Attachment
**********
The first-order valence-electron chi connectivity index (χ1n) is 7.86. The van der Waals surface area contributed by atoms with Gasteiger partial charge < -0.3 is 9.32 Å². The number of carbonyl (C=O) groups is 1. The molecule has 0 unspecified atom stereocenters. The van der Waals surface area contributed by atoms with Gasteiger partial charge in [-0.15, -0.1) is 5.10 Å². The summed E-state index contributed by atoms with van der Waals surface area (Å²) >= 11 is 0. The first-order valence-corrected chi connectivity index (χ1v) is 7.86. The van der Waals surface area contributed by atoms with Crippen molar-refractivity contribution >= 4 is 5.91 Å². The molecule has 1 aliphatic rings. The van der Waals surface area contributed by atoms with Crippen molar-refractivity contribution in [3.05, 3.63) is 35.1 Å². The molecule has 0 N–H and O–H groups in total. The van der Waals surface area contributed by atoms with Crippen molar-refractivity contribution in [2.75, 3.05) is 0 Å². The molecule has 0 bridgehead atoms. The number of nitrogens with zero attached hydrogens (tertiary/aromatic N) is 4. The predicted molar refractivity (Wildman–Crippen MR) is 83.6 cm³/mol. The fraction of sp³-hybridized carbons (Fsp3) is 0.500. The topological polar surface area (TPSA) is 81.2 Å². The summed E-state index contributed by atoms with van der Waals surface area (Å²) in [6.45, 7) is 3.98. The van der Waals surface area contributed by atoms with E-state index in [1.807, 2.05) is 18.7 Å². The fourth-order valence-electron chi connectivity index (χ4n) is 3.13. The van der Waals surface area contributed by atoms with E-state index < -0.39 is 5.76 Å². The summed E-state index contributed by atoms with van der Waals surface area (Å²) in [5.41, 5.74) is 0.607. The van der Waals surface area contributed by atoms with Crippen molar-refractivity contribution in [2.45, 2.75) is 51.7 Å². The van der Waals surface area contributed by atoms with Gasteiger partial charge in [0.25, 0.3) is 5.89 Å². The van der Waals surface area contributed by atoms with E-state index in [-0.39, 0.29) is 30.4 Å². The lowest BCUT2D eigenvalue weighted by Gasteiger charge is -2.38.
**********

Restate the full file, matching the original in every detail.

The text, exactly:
The first-order valence-electron chi connectivity index (χ1n) is 7.86. The van der Waals surface area contributed by atoms with Gasteiger partial charge < -0.3 is 9.32 Å². The number of carbonyl (C=O) groups is 1. The molecule has 0 unspecified atom stereocenters. The van der Waals surface area contributed by atoms with Gasteiger partial charge in [-0.15, -0.1) is 5.10 Å². The summed E-state index contributed by atoms with van der Waals surface area (Å²) >= 11 is 0. The first-order valence-corrected chi connectivity index (χ1v) is 7.86. The van der Waals surface area contributed by atoms with Crippen molar-refractivity contribution >= 4 is 5.91 Å². The molecule has 1 aliphatic rings. The van der Waals surface area contributed by atoms with Crippen molar-refractivity contribution in [3.05, 3.63) is 35.1 Å². The molecule has 0 N–H and O–H groups in total. The van der Waals surface area contributed by atoms with Crippen molar-refractivity contribution in [2.75, 3.05) is 0 Å². The molecule has 0 bridgehead atoms. The number of nitrogens with zero attached hydrogens (tertiary/aromatic N) is 4. The predicted molar refractivity (Wildman–Crippen MR) is 83.6 cm³/mol. The fraction of sp³-hybridized carbons (Fsp3) is 0.500. The topological polar surface area (TPSA) is 81.2 Å². The summed E-state index contributed by atoms with van der Waals surface area (Å²) in [6.45, 7) is 3.98. The van der Waals surface area contributed by atoms with E-state index in [1.807, 2.05) is 18.7 Å². The fourth-order valence-electron chi connectivity index (χ4n) is 3.13. The van der Waals surface area contributed by atoms with E-state index < -0.39 is 5.76 Å². The summed E-state index contributed by atoms with van der Waals surface area (Å²) in [5.41, 5.74) is 0.607. The van der Waals surface area contributed by atoms with Crippen molar-refractivity contribution in [2.45, 2.75) is 51.7 Å². The van der Waals surface area contributed by atoms with Gasteiger partial charge in [0.25, 0.3) is 5.89 Å². The van der Waals surface area contributed by atoms with E-state index in [-0.39, 0.29) is 30.4 Å². The lowest BCUT2D eigenvalue weighted by Gasteiger charge is -2.38.